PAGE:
NORRISTOWN, Pa. - Montgomery County homeowners will pay an average of $29 more next year in county property taxes if the 2021 general fund budget presented Thursday is approved.
Chief Financial Officer Dean Dortone presented a $461.6 million plan during a meeting at the government center in Norristown that was streamed online. Dortone said a homeowner with a property assessed at $362,000 would pay $617 in tax in 2021, up $29. The county assesses another 0.39 mill to support Montgomery County Community College. That will not increase. The new millage for the general fund would be 3.632.
The 5% increase, and drawing from the county's reserve, would compensate for an expected 2021 revenue shortfall of about $17 million.
Dortone also said the administration is looking into a $125 million bond issue in January, to support capital projects such as the $400 million-plus renovation of the county campus. That would add to debt-service costs.
The coronavirus pandemic looms over the general-fund spending plan, Dortone said.
"Our assumptions for the 2021 budget took into consideration that things would stay fairly stable," he said. "If there is a change in how we operate and it relates to COVID-19 surging, these numbers could be a little worse than what we're projecting."
The 2021 budget is about 7% higher than last year's, due in part to higher personnel costs, the county's biggest expense. The contribution to county pension plans would be $16.4 million under Dortone's plan.
Commissioners Dr. Valerie Arkoosh and Kenneth Lawrence, both Democrats, spoke in favor of the budget. Arkoosh said the plan protects the county during a time when federal and state funding is uncertain. Lawrence said the capital spending plan, also presented Thursday, will support parks and the need to repair 62 structurally deficient bridges across the county.
"It's not sustainable," Republican Joseph Gale said of the plan. He reiterated his opposition to spending hundreds of millions on the county campus. With many staff members working virtually, he said the county does not need as much office space.
He also objected to the tax increase.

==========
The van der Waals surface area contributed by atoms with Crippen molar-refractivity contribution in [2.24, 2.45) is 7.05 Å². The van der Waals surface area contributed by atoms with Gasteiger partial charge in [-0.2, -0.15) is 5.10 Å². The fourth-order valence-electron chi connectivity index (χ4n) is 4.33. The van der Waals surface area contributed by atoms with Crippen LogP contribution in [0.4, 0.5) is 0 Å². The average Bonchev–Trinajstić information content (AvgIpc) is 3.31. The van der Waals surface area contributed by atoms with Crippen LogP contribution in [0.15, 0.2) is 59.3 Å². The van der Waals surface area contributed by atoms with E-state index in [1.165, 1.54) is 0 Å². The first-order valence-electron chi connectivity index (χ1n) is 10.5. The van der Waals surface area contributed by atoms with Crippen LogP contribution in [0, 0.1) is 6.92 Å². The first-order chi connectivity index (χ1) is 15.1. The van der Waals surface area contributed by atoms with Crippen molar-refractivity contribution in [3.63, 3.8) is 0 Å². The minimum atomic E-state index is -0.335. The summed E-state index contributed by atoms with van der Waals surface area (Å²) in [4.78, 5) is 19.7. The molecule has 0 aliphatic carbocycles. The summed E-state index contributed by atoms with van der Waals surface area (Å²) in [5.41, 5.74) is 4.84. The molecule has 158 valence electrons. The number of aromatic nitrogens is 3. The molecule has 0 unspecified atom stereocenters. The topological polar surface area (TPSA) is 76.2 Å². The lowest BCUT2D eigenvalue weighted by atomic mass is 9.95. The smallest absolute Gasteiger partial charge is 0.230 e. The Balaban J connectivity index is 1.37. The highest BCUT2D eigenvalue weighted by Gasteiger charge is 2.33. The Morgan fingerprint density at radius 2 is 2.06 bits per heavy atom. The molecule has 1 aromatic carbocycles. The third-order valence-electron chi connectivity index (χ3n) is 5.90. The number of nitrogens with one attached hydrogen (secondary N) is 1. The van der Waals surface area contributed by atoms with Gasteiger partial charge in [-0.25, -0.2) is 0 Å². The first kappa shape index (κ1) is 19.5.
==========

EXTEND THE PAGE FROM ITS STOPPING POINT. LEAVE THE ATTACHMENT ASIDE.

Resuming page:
"Families and businesses don't have the option to increase their revenue the way government does," he said. Gale said the capital costs affect the county's operating budget because the cost of paying debt will increase as more money is borrowed.
The commissioners voted 2-1, with Gale dissenting, to advertise the budget. Virtual public hearings will be held Dec. 3 at 10 a.m. and 5:30 p.m., with a final vote on the 2021 spending plan due Dec. 17. The budget will be posted at montcopa.org/finance.
Dortone said that even with the increase, Montgomery County's real estate tax will be lower than that assessed in Delaware, Bucks and Chester counties. The 2021 plan will also protect the county's investment-grade credit rating.
The three-member board did not get to the budget discussion for almost an hour, until they had made various remarks and listened to a presentation about Montgomery County Community College.
Chairwoman Arkoosh, a physician, asked Montgomery residents to maintain vigilance during the pandemic.
"Please follow all guidance particularly about wearing a mask and avoiding social gatherings," she said.
The county is trying to increase its coronavirus testing capacity, Arkoosh said.
As the commissioners worked through contract awards, Gale objected to the cost of several items.
He also objected to the Montgomery County Board of Health's recent shutdown of in-person school classes. He called the requirement for virtual education an over-reach by "a group of unelected bureaucrats."
The commissioners ended their meeting after two hours and 52 minutes. The board will next meet for the Dec. 3 virtual budget hearings.